As interpreters of history, we have become very good at telling stories. History organizations around the country are using narrative in exhibitions and tours to enliven the past, capture the imagination of listeners, heighten emotions, and create an experience that is more than a recitation of facts and a display of stuff. When told well a story can reveal the nuance and complexity of history. “Follow the North Star” at Conner Prairie, now in its fifteenth year, continues to be one of the best examples of this genre.
But storytelling is not enough. At one point the seminar discussions touched on the general naïveté of the American public when it comes to understanding history. With rare exceptions, people seem to want simple answers. They prefer affirmation of what they already believe, rather than thinking critically about evidence and grappling with contradictory interpretations.
Jody Blankenship and others at the Kentucky Historical Society think the answer lies in education. They say that the public has little awareness of history as a discipline of knowledge. The public’s interest in history is based on the enjoyment of good stories rather than an appreciation for the critical thinking, weighing of evidence, reasoning, and knowledge of multiple perspectives that goes into an interpretation of the past.
Sharing authority with others carries an obligation on our part to teach the discipline of history. We do this in some of our programming for schools; National History Day is a prime example. But such programs are usually viewed as peripheral to the core work of producing exhibitions and new interpretive experiences.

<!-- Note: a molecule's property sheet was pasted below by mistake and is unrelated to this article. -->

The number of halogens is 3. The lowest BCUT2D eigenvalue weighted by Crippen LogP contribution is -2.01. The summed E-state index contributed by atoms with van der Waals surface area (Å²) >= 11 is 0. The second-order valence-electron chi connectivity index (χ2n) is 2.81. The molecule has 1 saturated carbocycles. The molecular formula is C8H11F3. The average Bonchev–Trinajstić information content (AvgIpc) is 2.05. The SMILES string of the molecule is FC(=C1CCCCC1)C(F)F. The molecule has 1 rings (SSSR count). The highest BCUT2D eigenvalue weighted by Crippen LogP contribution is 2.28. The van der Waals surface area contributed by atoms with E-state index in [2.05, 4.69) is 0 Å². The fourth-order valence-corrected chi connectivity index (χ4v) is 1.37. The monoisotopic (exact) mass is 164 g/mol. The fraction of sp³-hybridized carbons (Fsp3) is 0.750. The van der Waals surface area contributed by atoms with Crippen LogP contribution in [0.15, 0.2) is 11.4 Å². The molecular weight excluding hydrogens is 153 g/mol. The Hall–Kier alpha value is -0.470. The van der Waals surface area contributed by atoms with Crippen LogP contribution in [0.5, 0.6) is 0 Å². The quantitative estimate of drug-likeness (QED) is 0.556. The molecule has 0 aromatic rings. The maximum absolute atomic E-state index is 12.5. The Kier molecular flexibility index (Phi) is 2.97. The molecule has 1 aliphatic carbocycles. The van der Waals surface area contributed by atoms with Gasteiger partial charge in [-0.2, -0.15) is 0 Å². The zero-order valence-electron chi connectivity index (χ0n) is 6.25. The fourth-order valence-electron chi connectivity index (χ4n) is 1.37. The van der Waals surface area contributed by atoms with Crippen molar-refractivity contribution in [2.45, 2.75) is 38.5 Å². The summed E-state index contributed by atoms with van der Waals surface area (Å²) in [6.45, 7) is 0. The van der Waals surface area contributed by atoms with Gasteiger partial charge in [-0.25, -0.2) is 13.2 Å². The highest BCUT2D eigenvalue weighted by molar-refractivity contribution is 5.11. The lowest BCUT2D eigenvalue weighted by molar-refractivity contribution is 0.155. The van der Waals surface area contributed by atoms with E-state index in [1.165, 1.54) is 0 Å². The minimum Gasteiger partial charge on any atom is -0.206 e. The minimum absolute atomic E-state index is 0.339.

It is time to put the teaching of critical thinking at the center of our work. We must do more than tell a good story. We must do more than open our doors and minds to the stories of others. We must teach them to be historians, to practice the discipline of history.
Ford Bell talked with the class about AAM’s efforts to unify the various types of museums – art, history, science, children’s, zoos, aquaria, etc. He suggests that in spite of the many differences, what we have in common is an educational purpose. Marsha Semmel talked about the work of IMLS in bringing museums to the table in the national conversation about education reform. Museums can play an important role in helping citizens develop crucial 21st century skills such as critical thinking and civic literacy.
This educational function may well be our greatest relevance today. This may be the way to make involvement in history not simply an enjoyable pastime, but a useful tool for building stronger communities and individuals.
It is time to do for objects what we have done for historic structures and sites. For decades we assumed the “best practice” for such a property was to set it up and present it as a historic house museum, historic village, or historic farmstead, with priority placed on historical accuracy over visitor needs. Authenticity – defined as the real thing portrayed just as it was at some point in the past – was deemed the highest value.
In 2007, at the second Kykuit conference organized by Jim Vaughan, then the VP for historic sites at the National Trust, we redefined the value of historic places in this way: